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Don’t like corporate inversions? If the Administration wants to stop them, it can. TPC’s Steve Rosenthal explains: Treasury has the authority to treat a corporation’s interest payments on debt to a foreign affiliate as equity, not debt. Interest payments would no longer be deductible, and such “earnings stripping” transactions would be far less attractive. Steve suggests that new Treasury regulations “might be limited, initially, to obligations to foreign affiliates in inverted groups but, eventually, to foreign affiliates in any group.”
Should it stop REITs, too? Assets shifted to a REIT, or real estate investment trust, are not taxed at the corporate level. The number of REITs in the US has more than doubled since 2008, and that doesn’t bode well for the corporate tax base. Consider The Boston Globe’s report that the IRS definition includes steel racking structures—including those used by one company, Iron Mountain, to store customer records. With real estate like that, who needs land?
Meanwhile, state tax revenues declined. The Rockefeller Institute of Government’s State Revenue Report says that state tax collections declined by 0.3 percent in the first quarter of 2014 following four years of uninterrupted growth. Tax collections were higher in 2013, when many taxpayers shifted income to tax year 2012 due to fiscal cliff concerns. Most of the decline is driven by California: Personal income tax collections declined by $2 billion, or 11.1 percent, due to the impact of the fiscal cliff and California’s legislative changes, including California’s Proposition 30, passed in 2012.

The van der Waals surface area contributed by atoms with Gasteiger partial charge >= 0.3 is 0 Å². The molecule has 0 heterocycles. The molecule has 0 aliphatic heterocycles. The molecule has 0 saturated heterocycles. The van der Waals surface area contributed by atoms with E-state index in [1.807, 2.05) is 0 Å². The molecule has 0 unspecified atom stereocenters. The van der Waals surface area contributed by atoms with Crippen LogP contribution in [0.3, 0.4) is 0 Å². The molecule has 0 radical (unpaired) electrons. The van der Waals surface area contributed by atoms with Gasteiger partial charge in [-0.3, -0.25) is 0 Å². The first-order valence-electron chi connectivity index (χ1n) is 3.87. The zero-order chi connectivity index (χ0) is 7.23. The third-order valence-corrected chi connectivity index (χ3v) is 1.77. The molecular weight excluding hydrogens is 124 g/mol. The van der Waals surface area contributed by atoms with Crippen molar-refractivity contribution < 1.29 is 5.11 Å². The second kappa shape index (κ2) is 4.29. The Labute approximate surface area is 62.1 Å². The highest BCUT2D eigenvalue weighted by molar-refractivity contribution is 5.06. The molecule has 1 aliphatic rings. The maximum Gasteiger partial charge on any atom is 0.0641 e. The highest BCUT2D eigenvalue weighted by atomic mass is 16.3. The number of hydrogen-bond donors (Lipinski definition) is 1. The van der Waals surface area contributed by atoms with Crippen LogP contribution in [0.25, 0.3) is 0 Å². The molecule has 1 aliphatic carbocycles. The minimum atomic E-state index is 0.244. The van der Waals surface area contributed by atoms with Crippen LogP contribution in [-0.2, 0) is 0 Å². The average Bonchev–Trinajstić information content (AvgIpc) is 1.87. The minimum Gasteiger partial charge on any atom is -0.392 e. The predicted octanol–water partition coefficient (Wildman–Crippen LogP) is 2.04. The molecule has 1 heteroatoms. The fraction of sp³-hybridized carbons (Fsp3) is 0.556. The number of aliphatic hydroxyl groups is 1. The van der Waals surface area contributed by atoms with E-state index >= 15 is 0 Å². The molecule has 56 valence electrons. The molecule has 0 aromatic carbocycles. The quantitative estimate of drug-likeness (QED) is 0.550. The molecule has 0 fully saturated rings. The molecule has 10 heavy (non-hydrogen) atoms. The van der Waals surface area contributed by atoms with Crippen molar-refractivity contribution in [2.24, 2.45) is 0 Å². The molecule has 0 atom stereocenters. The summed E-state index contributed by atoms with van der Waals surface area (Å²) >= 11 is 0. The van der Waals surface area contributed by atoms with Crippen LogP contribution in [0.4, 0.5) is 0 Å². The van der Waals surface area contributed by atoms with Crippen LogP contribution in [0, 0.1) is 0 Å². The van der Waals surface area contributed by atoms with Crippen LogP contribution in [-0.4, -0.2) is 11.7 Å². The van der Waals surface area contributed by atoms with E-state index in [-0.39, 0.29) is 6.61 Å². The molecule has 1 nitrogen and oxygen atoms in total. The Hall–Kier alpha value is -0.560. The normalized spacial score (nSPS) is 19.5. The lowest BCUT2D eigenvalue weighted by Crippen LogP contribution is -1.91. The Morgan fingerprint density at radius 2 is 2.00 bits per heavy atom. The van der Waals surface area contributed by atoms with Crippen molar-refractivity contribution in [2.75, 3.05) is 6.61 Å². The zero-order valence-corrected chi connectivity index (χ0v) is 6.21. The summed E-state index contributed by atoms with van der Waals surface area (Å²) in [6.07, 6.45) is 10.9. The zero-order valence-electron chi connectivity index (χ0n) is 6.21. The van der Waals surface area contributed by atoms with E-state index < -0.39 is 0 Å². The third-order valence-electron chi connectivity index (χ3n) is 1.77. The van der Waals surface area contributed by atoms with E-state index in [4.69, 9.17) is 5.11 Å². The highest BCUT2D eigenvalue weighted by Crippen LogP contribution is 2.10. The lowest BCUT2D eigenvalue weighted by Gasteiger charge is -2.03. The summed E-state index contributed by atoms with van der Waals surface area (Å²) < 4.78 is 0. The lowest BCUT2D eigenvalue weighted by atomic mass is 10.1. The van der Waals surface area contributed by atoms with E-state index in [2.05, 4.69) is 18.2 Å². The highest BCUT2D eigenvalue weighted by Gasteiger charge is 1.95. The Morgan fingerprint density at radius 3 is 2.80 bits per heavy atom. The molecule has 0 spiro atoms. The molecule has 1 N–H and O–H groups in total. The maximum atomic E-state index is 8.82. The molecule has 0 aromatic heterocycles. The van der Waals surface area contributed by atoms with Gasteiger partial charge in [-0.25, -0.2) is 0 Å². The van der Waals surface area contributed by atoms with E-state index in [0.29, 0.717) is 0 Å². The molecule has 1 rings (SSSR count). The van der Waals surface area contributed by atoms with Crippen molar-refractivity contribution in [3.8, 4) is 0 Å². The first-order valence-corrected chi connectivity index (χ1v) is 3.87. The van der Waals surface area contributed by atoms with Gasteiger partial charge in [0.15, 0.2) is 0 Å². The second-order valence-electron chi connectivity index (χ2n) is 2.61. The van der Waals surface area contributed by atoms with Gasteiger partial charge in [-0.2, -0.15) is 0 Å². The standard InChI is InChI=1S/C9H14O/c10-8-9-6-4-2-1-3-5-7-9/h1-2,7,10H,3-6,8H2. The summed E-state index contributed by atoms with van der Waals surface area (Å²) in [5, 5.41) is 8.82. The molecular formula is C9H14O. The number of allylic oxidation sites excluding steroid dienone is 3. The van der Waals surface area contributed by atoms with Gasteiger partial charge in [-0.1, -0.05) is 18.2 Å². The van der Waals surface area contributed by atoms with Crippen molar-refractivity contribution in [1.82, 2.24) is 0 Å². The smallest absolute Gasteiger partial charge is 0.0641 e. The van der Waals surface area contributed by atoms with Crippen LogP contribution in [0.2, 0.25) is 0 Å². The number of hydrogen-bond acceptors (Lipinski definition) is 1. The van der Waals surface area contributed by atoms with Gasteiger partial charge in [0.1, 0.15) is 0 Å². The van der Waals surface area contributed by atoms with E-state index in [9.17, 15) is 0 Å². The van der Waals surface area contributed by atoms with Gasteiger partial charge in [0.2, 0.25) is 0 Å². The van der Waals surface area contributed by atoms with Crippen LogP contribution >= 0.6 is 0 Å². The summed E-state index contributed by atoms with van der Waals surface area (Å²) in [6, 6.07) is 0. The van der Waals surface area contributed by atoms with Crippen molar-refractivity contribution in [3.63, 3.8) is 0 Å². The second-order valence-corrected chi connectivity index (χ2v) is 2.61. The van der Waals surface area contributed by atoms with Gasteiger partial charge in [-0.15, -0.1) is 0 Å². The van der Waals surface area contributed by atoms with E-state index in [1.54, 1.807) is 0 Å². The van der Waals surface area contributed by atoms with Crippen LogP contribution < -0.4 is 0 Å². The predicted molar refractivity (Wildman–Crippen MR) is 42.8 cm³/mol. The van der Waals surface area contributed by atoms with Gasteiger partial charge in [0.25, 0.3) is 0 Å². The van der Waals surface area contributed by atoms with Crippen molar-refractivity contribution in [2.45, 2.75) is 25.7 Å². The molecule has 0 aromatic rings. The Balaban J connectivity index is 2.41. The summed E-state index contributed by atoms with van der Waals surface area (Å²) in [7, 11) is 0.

But California wants to quadruple tax subsidies for filmmaking in California. The state’s Senate Finance Committee just passed a $400 million program in an effort to keep filmmakers in the state. It would offer a tax credit for up to 25 percent of specific production expenses including set construction and crew salaries, and eliminate a tax credit lottery system. Instead, the proposal would grade tax credit applicants by a “job-creation ratio:” Employee compensation divided by the amount of a company’s requested tax credit. If the bill passes, will California see an economic boost? Studies say probably not.
And a Michigan gubernatorial candidate wants to repeal a tax. Michigan’s narrowly passed tax code revamp of 2011 cut business taxes by $1.75 billion, mostly paid for by a $1.5 billion increase in individual taxes—including the taxation of pension income for younger retirees. Republican Governor Rick Snyder has argued the revamp balances the tax burden between Michigan’s aging population and its younger wage earners. Democratic opponent Mark Schauer vows to repeal the pension tax—which will raise an estimated $355 million in this fiscal year.
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